Former UK ambassador raises concerns over US-Taliban peace deal due to ‘close’ Al Qaeda ties

UN terrorism monitor Edmund Fitton-Brown warns the Taliban faces challenges preventing Al Qaeda attacks

epa08759419 People attend at the burial of victims after a landmine targeted a mini-bus full of passengers in a Taliban controlled area in Wardak province 40km away from Kabul, Afghanistan, 20 October 2020. According to the police, at least nine people including women and children were killed and many other wounded.  EPA/HEDAYATULLAH AMID

A former British ambassador and leading UN terrorism monitor has raised serious concerns over the future of the US-Taliban peace deal due to the group’s continued “close ties” with Al Qaeda.

Edmund Fitton-Brown says research by the UN monitoring team reveals Al Qaeda still has a strong presence in Afghanistan and the Taliban’s failure to cut ties with the terror group poses future challenges to the continuation of the peace deal.

The fragile agreement has faced mounting challenges after the Taliban accused the US of breaching it following US air strikes on its fighters in Helmand province last week.

The US-Taliban agreement, signed in Doha, says foreign forces will leave Afghanistan in exchange for security guarantees and a pledge from the insurgents to sit down with the Afghan government to find a peaceful settlement to decades of war.

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One of the criteria has been a commitment by the Taliban to prevent Al Qaeda from committing terror attacks.

During a webinar for the Counter Extremism Project on ‘The current threat landscape in Afghanistan,’ Mr Fitton-Brown said ties between the two organisations remain.

“Al Qaeda senior figures remain in Afghanistan as well as hundreds of armed operatives,” he said.

“Relations between the Taliban and Al Qaeda remain close, mainly due to a history of shared struggle, inter marriage and ideological kinship.

“The Taliban regularly consulted with Al Qaeda during the negotiations with the US and they offered informal guarantees that they would honour their historic ties with Al Qaeda.

“Al Qaeda has reacted positively in public to the agreement with the US with statements celebrating it as a victory for the Taliban’s cause and thus for global militancy.

“The challenge will be to secure the counter terrorism gains to which the Taliban has committed which will require them to prevent Al Qaeda from posing any international threat from Afghanistan.”

Talks between Taliban and Afghan government negotiators began last month in Doha, but the process has been slow, while violence continues.

Mr Fitton-Brown said the UN monitoring team will be putting pressure on the Taliban to uphold its side of the agreement.

“Of course, it is our overwhelming hope this [peace deal] will be successful but we also believe it is necessary to be very objective in our monitoring and assessment of the Taliban in order to ensure they feel the pressure, that perhaps is necessary, to ensure that they deliver on their part of the agreement,” he said.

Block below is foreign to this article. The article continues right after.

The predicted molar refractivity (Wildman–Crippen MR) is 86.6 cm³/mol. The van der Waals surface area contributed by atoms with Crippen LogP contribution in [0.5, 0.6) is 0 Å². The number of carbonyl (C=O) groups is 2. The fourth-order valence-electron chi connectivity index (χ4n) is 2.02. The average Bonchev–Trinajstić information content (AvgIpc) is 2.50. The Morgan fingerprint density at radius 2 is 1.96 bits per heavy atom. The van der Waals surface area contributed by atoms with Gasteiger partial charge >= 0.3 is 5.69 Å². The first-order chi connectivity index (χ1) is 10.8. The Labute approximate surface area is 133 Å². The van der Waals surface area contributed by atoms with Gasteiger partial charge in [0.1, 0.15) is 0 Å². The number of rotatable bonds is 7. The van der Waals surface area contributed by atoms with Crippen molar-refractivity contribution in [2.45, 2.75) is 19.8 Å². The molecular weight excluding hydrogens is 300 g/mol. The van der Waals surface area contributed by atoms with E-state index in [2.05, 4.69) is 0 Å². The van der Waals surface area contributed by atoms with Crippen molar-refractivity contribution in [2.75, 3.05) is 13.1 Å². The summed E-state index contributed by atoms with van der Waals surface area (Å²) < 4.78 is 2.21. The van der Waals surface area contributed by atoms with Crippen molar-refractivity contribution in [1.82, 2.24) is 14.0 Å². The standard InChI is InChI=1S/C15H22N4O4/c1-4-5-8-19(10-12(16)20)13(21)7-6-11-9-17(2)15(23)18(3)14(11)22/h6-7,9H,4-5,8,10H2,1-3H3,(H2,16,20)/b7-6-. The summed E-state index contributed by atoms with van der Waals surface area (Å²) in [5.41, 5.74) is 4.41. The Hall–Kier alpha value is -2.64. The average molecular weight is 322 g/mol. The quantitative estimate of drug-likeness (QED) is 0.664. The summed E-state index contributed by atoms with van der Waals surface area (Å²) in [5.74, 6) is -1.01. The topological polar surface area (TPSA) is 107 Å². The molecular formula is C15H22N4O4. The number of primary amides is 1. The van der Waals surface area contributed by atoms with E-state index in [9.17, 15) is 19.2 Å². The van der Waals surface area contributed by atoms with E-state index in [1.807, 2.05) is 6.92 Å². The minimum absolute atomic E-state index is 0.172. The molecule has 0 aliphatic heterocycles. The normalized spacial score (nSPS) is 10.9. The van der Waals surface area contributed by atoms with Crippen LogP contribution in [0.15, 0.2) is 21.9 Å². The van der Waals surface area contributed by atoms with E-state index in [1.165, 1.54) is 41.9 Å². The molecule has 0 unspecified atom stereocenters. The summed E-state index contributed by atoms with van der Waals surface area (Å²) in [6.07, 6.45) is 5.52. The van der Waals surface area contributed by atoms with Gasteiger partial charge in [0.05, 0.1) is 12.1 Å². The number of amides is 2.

He has highlighted other concerns posed by thousands of Foreign Terrorist Fighters (FTFs) and ISIS in destabilising the situation.

The UN monitoring team’s latest data reveals there are more than 7,000 FTFs in Afghanistan.

“A large number of FTFs are broadly aligned with the Taliban and Al Qaeda,” Mr Fitton-Brown said.

“While the Taliban publicly insists there are no FTFs under their umbrella that denial of something which is a universally accepted fact is problematic because we are looking to the Taliban to take action on the basis of something that they continue to insist is untrue.

“Even if we assume a significant number of FTFs are lying low due to having private sympathies for ISIS we still have a large number firmly aligned with the Taliban and Al Qaeda and they have no invested interest in peace, rather the reverse.

“Even if they have no current plans to project an external terrorist threat, at the minimum, FTF extremists continue to benefit from the continuing security vacuum and black economy in Afghanistan and most of them have nowhere to go.”

He said, despite the dissemination of ISIS last November, there are still 2,200 ISIS members in Afghanistan who are “capable of mounting significant attacks” and the group could prey on FTFs as part of its attempts at a resurgence.

“The main risk of an ISIS resurgence in the context of the Afghan peace process may lie in its ability to present itself as a regenerated terror group in the country and thus attract new recruits and funding,” he added.

“It could pose a complex challenge.”

The US has pledged to withdraw troops from Afghanistan and this week said numbers will be cut to around 4,500 in the coming weeks.

Earlier this month, US President Donald Trump tweeted that all US troops should be "home by Christmas" – well before the May 2021 timetable agreed in Doha.

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